The spectrum from disease discovery to cure, as diagrammed in Figure 3, is becoming more complex than ever, and it is clear that no one physician or scientist can master all facets. The role of primarily clinical physicians is very important at many of these stages, and enabling physicians to contribute to scientific endeavors without requiring an absolute or a substantial time commitment may be a more reasonable approach. Acquiring techniques and skills to effectively collaborate with their colleagues in other research disciplines may be a more important skill set for such physicians than performing the tasks themselves. The ability to conduct collaborative clinical care has received much attention in patient care, and it may be important to bring that training and approach to science.35

Figure 3:
Example of the many stages of the research continuum, highlighting the need for clinically trained researchers for the successful progression through these stages. Adapted from the National Center for Complementary and Integrative Health.36

Implementation Impact and Funding Challenges

Reimagining the physician–scientist workforce through first changing our restrictive definitions and subsequently appreciating the role of collaboration requires solutions that are neither quick nor simple. Institutions that fund and support the future of research should invest time and resources in understanding how science, specifically research that involves and relies on clinicians, will continue to change. Pursuing these areas can shift these conversations from reactive to proactive approaches in defining how science and funding can most efficiently and appropriately conduct meaningful research.

Yet, simply expanding the definition or labeling more individuals as “physician–scientists” will not make these changes have an effect; rather, funding models need to recognize and support the complexity of contributions to science. Although it would be possible to simply add another category of physician–scientists who do not fall into classic definitions but contribute to science, this solution would not truly address the issue because trainees would still be pressured to follow the classical path to a physician–scientist career even as those paths are divergent from the practice of science and are becoming increasingly out of reach for many with great talent. There is always value in retrospectively understanding what contributed to an individual’s success, but the greater value will be in understanding how to succeed and produce research to improve people’s health in the changing landscape of clinical research.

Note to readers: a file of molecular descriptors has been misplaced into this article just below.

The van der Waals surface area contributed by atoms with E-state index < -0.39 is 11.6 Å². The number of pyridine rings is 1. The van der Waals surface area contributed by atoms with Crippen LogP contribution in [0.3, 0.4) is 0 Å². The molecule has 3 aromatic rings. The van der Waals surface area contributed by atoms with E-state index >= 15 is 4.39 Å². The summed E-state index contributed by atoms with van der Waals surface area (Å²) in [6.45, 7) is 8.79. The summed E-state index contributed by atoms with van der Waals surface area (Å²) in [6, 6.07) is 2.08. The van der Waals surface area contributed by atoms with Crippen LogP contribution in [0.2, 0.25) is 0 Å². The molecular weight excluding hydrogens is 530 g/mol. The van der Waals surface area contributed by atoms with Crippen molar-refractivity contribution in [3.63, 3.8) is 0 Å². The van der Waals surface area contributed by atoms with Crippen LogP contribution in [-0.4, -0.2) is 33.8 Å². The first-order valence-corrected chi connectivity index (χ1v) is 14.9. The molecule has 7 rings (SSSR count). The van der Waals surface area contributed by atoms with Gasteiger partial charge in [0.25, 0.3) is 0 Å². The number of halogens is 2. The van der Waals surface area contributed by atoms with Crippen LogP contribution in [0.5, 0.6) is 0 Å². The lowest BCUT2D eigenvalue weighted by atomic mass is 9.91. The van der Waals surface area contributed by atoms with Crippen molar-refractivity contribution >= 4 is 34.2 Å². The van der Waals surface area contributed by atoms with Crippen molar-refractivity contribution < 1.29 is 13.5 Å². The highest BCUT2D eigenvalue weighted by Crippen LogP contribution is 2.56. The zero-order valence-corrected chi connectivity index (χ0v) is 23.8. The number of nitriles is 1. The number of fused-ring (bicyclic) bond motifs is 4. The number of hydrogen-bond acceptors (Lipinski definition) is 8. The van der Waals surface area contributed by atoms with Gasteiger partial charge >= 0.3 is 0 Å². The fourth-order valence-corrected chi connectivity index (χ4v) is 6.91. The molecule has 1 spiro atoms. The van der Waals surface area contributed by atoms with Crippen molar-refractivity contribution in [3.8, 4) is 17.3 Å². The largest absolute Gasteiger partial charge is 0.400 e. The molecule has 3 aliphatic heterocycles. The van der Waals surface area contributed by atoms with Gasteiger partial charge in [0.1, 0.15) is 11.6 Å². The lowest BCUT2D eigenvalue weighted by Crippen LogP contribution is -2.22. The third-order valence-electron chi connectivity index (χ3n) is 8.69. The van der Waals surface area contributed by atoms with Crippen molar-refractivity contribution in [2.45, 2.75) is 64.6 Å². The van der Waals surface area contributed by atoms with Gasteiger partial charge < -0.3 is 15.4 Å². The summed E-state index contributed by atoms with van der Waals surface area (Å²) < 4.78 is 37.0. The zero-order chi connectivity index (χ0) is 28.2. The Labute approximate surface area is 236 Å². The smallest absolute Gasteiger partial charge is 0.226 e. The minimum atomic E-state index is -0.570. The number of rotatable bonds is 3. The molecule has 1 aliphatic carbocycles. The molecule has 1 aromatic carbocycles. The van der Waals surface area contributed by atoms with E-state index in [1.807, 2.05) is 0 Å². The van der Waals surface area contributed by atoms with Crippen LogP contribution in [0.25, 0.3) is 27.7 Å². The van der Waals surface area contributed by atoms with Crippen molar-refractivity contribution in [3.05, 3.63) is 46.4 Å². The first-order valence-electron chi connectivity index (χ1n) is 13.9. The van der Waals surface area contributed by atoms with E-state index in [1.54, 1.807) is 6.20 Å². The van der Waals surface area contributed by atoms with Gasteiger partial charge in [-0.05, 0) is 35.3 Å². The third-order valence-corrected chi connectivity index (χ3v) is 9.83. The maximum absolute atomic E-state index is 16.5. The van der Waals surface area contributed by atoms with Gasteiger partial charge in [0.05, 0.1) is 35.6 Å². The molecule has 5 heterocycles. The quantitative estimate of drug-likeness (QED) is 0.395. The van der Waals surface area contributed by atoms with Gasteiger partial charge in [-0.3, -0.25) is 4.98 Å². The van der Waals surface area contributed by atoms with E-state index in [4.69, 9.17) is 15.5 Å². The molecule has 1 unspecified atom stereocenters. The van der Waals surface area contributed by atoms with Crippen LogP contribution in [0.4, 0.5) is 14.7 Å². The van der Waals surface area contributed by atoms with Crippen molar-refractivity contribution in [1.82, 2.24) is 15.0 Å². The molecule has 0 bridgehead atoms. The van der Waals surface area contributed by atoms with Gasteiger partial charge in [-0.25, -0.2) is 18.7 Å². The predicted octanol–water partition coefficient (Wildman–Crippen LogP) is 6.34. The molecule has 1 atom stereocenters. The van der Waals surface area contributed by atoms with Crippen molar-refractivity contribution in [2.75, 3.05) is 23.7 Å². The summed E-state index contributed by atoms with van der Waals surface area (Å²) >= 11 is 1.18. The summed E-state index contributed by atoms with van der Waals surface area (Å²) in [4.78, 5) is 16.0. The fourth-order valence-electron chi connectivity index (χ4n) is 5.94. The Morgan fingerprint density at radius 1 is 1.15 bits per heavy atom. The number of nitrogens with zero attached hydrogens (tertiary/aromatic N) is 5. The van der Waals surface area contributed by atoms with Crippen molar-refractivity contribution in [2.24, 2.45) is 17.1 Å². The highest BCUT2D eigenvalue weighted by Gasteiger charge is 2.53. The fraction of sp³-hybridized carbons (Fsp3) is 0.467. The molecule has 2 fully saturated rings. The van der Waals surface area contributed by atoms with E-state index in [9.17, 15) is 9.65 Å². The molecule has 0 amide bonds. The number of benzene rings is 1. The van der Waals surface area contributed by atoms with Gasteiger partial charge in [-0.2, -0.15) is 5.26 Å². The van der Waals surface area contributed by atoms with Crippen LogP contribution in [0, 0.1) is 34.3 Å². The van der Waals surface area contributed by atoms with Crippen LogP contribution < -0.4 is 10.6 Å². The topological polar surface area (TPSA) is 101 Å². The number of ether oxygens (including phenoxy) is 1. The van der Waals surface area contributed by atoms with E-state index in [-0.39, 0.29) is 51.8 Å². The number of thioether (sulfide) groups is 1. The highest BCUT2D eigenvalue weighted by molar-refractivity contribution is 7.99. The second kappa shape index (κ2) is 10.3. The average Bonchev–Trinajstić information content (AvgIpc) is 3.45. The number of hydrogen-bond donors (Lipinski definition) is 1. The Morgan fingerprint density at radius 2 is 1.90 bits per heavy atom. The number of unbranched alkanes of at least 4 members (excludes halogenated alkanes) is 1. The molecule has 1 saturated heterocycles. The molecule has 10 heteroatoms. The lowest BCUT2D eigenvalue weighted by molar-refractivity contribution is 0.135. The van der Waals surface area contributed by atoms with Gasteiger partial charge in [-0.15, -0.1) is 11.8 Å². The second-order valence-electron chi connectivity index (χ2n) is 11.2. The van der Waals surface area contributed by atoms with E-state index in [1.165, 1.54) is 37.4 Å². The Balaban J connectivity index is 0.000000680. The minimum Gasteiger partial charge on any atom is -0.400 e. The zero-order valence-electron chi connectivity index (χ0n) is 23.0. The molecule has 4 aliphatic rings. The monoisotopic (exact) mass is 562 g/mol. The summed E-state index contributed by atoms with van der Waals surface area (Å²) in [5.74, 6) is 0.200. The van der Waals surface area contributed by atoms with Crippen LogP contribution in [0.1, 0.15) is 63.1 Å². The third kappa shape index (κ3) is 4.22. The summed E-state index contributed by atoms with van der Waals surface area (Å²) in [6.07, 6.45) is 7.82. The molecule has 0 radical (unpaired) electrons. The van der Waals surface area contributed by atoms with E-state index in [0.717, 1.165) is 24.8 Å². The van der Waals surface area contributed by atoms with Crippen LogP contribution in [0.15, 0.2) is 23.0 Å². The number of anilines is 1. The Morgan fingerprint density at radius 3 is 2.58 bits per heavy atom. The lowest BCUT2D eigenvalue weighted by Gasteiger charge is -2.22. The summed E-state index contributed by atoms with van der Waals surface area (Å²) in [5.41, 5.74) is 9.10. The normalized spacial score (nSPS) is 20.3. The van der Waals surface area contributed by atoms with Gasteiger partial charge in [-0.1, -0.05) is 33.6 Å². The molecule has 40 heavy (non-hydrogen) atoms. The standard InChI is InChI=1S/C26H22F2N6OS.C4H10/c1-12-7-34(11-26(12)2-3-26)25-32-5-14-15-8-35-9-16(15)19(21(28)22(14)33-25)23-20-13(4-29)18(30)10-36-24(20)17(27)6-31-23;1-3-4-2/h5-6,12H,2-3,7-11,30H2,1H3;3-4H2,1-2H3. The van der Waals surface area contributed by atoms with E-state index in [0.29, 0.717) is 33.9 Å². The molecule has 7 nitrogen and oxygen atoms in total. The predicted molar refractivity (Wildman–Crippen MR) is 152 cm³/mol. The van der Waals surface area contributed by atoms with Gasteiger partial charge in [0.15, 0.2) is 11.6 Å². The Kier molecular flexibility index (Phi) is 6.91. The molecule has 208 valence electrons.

Concluding Observations

The physician–scientist is a complex entity, and limiting our understanding by strict classical definitions and attempts at quantification might yield an erroneous estimation of the current state of the physician–scientist community. Instead, trying to assess contributions made by physicians in scientific research and measuring those contributions may be more appropriate. With an expanding basic science workforce, there is a growing need for physicians who will be able to collaborate and translate meaningful clinical information to the basic scientist and back to the bedside. The next steps to address the issue of a shrinking physician–scientist workforce are to better understand who contributes to science and support their abilities, rather than try to increase the absolute number of physician–scientists under outdated definitions.

Acknowledgments: The authors wish to acknowledge and thank Devee Schoenberg for her thorough editing of this manuscript.